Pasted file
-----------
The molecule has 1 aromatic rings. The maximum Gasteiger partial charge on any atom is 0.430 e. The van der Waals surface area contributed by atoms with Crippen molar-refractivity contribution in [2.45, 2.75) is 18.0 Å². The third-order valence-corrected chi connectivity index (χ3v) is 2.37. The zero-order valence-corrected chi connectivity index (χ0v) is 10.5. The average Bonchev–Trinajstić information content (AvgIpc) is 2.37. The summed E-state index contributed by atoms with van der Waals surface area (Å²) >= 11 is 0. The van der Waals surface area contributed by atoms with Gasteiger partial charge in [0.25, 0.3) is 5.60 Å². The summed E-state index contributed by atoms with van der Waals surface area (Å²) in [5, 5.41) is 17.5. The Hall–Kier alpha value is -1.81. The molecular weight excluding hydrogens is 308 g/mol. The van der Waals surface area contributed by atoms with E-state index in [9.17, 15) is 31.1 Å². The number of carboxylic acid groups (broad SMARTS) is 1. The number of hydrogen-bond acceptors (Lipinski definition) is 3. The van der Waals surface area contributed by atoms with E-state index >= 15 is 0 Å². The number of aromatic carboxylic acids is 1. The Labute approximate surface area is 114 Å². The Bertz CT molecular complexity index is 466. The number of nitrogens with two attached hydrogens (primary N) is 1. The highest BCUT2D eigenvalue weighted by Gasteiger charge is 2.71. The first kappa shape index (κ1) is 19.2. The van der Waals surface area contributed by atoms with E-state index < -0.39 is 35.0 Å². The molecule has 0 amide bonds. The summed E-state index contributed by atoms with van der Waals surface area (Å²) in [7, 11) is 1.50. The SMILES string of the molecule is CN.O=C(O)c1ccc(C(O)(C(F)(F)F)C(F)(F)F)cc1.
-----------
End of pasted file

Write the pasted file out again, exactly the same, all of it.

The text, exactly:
The molecule has 1 aromatic rings. The maximum Gasteiger partial charge on any atom is 0.430 e. The van der Waals surface area contributed by atoms with Crippen molar-refractivity contribution in [2.45, 2.75) is 18.0 Å². The third-order valence-corrected chi connectivity index (χ3v) is 2.37. The zero-order valence-corrected chi connectivity index (χ0v) is 10.5. The average Bonchev–Trinajstić information content (AvgIpc) is 2.37. The summed E-state index contributed by atoms with van der Waals surface area (Å²) >= 11 is 0. The van der Waals surface area contributed by atoms with Gasteiger partial charge in [0.25, 0.3) is 5.60 Å². The summed E-state index contributed by atoms with van der Waals surface area (Å²) in [5, 5.41) is 17.5. The Hall–Kier alpha value is -1.81. The molecular weight excluding hydrogens is 308 g/mol. The van der Waals surface area contributed by atoms with E-state index in [9.17, 15) is 31.1 Å². The number of carboxylic acid groups (broad SMARTS) is 1. The number of hydrogen-bond acceptors (Lipinski definition) is 3. The van der Waals surface area contributed by atoms with E-state index >= 15 is 0 Å². The number of aromatic carboxylic acids is 1. The Labute approximate surface area is 114 Å². The Bertz CT molecular complexity index is 466. The number of nitrogens with two attached hydrogens (primary N) is 1. The highest BCUT2D eigenvalue weighted by Gasteiger charge is 2.71. The first kappa shape index (κ1) is 19.2. The van der Waals surface area contributed by atoms with E-state index < -0.39 is 35.0 Å². The molecule has 0 amide bonds. The summed E-state index contributed by atoms with van der Waals surface area (Å²) in [7, 11) is 1.50. The SMILES string of the molecule is CN.O=C(O)c1ccc(C(O)(C(F)(F)F)C(F)(F)F)cc1.